CPR Process

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In 2010, the American Heart Association made a radical change to the recommended CPR process for
victims of cardiac arrest[1] after studies showed that compression-only CPR (no mouth-to-mouth
breathing) is as effective as the traditional approach. Here’s how to perform both methods of CPR on an
adult.
Steps
 1 Image:Do CPR on an Adult Step 1.jpg
Check the scene for immediate danger. Make sure you’re not putting yourself in harm’s way by
administering CPR to someone unconscious. Is there a fire? Is the person lying on a roadway? Do
whatever is necessary to move yourself and the other person to safety.
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www.ProCPR.org If there is anything that could endanger you or the victim, see if there is something you
can do to counteract it. Open a window, turn off the stove, or put out the fire if possible.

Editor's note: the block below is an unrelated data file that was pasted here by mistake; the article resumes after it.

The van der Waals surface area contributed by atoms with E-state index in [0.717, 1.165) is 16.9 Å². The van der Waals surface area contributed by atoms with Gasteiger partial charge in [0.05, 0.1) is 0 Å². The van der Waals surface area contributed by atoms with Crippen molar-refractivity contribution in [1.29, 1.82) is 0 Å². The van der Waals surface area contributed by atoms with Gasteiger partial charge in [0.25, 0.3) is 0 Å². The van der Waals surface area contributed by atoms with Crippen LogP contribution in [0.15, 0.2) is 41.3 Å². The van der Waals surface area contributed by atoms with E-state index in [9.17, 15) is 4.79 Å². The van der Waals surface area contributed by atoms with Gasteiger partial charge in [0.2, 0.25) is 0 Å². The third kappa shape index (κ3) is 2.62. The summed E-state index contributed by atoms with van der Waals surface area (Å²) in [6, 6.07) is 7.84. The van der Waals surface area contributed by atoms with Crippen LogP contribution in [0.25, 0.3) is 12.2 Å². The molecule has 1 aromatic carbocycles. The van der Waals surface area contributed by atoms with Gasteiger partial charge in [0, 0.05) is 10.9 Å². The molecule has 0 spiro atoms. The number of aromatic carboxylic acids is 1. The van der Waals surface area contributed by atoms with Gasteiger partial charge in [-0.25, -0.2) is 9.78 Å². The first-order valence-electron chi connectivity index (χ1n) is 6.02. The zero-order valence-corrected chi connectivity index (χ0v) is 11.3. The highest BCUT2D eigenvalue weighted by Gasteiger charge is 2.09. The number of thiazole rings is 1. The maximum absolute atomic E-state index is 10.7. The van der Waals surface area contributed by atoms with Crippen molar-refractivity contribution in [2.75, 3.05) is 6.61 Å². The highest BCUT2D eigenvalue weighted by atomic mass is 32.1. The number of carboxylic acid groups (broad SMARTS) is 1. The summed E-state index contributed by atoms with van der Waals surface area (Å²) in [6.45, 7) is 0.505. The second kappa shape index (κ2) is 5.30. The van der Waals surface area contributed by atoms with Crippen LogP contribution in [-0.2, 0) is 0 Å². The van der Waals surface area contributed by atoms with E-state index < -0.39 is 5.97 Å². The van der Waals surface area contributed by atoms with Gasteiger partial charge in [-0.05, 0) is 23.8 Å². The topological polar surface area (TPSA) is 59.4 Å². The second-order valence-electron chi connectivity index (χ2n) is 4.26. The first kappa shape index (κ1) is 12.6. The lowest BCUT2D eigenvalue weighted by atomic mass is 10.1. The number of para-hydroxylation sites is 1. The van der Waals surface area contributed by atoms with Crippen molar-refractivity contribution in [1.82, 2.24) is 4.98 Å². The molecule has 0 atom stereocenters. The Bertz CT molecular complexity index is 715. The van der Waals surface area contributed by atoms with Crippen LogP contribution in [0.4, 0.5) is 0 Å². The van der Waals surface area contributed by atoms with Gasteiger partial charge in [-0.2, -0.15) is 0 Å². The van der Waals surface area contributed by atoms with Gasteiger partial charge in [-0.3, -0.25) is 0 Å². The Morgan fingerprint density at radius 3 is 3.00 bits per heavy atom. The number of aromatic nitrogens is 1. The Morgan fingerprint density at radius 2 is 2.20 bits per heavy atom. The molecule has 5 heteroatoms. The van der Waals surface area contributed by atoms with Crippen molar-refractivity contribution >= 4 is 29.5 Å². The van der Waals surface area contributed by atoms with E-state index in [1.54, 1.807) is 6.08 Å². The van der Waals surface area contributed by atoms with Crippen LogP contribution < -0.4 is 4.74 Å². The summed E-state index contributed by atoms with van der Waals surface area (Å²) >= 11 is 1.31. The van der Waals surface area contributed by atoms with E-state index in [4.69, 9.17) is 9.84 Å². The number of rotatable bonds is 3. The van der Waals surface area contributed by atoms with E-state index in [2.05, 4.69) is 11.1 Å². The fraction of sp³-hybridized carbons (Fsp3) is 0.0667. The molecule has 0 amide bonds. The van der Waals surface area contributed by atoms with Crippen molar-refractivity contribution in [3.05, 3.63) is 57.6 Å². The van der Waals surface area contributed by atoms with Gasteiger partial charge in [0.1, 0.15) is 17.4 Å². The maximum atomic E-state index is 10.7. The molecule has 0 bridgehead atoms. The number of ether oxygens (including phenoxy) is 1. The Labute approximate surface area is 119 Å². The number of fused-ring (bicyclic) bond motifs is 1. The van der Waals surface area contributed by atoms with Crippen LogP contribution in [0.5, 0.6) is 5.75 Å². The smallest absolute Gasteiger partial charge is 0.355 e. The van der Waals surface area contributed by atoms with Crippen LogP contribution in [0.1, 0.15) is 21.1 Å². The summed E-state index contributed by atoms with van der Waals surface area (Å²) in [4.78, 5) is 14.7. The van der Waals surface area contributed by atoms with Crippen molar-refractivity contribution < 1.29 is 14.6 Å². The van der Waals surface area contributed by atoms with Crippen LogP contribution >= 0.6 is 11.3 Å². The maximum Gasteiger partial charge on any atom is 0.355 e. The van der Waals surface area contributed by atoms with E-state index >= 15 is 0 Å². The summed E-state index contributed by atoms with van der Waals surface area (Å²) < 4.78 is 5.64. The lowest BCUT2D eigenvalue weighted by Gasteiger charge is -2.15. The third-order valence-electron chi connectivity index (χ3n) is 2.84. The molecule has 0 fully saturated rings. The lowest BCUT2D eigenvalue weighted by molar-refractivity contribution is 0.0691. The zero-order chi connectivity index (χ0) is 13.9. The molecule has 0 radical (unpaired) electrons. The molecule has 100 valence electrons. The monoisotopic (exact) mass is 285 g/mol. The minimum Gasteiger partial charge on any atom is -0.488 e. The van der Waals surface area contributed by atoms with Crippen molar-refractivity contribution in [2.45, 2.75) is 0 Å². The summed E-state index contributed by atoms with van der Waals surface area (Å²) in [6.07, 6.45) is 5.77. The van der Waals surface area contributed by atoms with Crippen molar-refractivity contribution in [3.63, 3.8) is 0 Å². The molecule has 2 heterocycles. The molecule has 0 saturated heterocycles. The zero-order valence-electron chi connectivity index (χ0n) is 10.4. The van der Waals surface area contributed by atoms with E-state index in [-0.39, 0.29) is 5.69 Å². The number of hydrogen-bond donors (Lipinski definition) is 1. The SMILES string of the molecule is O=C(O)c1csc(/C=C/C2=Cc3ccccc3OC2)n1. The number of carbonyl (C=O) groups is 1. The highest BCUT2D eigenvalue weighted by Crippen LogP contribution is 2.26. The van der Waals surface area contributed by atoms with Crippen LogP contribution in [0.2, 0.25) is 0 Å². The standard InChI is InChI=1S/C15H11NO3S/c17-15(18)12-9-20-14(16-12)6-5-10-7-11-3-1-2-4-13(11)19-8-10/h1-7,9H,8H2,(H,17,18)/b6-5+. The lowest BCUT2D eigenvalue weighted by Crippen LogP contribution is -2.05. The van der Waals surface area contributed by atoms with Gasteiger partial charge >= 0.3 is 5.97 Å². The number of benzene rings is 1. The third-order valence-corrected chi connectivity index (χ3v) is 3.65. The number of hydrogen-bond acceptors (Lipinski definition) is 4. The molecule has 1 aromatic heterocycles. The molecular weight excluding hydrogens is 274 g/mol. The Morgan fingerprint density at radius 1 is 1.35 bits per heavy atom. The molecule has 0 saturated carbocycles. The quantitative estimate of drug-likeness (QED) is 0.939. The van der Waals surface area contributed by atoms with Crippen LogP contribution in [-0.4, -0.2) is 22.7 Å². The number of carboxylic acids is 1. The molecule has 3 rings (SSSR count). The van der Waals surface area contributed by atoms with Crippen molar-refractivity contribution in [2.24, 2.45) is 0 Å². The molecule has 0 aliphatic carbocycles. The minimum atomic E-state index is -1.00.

However, if there is nothing you can do to counteract the danger, move the victim. The best way to
move the victim is by placing a blanket or coat underneath their back and dragging it.
2

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Assess the victim’s consciousness. Gently tap his or her shoulder and ask “Are you OK?” in a loud, clear
voice. If he or she responds, CPR is not required. Instead, undertake basic first aid and take measures to
prevent or treat shock[1], and assess whether you need to contact emergency services.
 
If the victim does not respond, continue with the following steps.
 3

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Send for help. The more people available for this step, the better. However, it can be done alone.
Send someone to call for emergency medical services (EMS).